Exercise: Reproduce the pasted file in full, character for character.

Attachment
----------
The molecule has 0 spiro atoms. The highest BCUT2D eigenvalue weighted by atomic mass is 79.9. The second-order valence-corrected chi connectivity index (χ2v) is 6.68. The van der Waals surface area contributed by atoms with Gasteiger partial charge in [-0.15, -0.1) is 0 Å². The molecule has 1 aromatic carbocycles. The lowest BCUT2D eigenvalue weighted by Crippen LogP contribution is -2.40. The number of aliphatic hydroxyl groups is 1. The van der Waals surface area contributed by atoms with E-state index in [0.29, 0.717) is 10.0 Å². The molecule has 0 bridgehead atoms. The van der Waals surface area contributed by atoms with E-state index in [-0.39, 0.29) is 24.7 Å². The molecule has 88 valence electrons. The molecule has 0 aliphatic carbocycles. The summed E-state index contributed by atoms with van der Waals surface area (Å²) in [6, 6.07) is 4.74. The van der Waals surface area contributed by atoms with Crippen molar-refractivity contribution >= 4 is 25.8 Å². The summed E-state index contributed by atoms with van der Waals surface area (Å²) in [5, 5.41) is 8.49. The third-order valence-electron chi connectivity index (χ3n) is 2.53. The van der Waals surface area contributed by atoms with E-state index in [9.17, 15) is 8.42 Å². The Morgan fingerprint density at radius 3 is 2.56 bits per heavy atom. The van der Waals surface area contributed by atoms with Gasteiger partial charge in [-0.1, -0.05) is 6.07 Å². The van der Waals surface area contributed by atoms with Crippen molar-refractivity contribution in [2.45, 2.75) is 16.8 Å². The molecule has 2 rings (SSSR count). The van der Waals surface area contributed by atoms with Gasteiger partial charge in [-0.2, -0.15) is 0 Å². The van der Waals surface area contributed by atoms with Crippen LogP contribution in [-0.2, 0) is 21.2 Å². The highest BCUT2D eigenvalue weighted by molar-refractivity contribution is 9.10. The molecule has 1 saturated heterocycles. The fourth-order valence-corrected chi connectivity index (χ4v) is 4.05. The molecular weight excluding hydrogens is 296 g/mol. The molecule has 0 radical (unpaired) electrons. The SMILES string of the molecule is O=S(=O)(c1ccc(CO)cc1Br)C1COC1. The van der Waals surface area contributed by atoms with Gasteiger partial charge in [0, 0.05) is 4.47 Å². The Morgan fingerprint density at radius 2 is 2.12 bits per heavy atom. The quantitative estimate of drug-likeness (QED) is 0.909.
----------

The molecule has 0 spiro atoms. The highest BCUT2D eigenvalue weighted by atomic mass is 79.9. The second-order valence-corrected chi connectivity index (χ2v) is 6.68. The van der Waals surface area contributed by atoms with Gasteiger partial charge in [-0.15, -0.1) is 0 Å². The molecule has 1 aromatic carbocycles. The lowest BCUT2D eigenvalue weighted by Crippen LogP contribution is -2.40. The number of aliphatic hydroxyl groups is 1. The van der Waals surface area contributed by atoms with E-state index in [0.29, 0.717) is 10.0 Å². The molecule has 0 bridgehead atoms. The van der Waals surface area contributed by atoms with E-state index in [-0.39, 0.29) is 24.7 Å². The molecule has 88 valence electrons. The molecule has 0 aliphatic carbocycles. The summed E-state index contributed by atoms with van der Waals surface area (Å²) in [6, 6.07) is 4.74. The van der Waals surface area contributed by atoms with Crippen molar-refractivity contribution >= 4 is 25.8 Å². The summed E-state index contributed by atoms with van der Waals surface area (Å²) in [5, 5.41) is 8.49. The third-order valence-electron chi connectivity index (χ3n) is 2.53. The van der Waals surface area contributed by atoms with E-state index in [9.17, 15) is 8.42 Å². The Morgan fingerprint density at radius 3 is 2.56 bits per heavy atom. The van der Waals surface area contributed by atoms with Gasteiger partial charge in [-0.1, -0.05) is 6.07 Å². The van der Waals surface area contributed by atoms with Crippen molar-refractivity contribution in [2.45, 2.75) is 16.8 Å². The molecule has 2 rings (SSSR count). The van der Waals surface area contributed by atoms with Gasteiger partial charge in [-0.2, -0.15) is 0 Å². The van der Waals surface area contributed by atoms with Crippen LogP contribution in [-0.2, 0) is 21.2 Å². The highest BCUT2D eigenvalue weighted by molar-refractivity contribution is 9.10. The molecule has 1 saturated heterocycles. The fourth-order valence-corrected chi connectivity index (χ4v) is 4.05. The molecular weight excluding hydrogens is 296 g/mol. The molecule has 0 radical (unpaired) electrons. The SMILES string of the molecule is O=S(=O)(c1ccc(CO)cc1Br)C1COC1. The van der Waals surface area contributed by atoms with Gasteiger partial charge in [0, 0.05) is 4.47 Å². The Morgan fingerprint density at radius 2 is 2.12 bits per heavy atom. The quantitative estimate of drug-likeness (QED) is 0.909.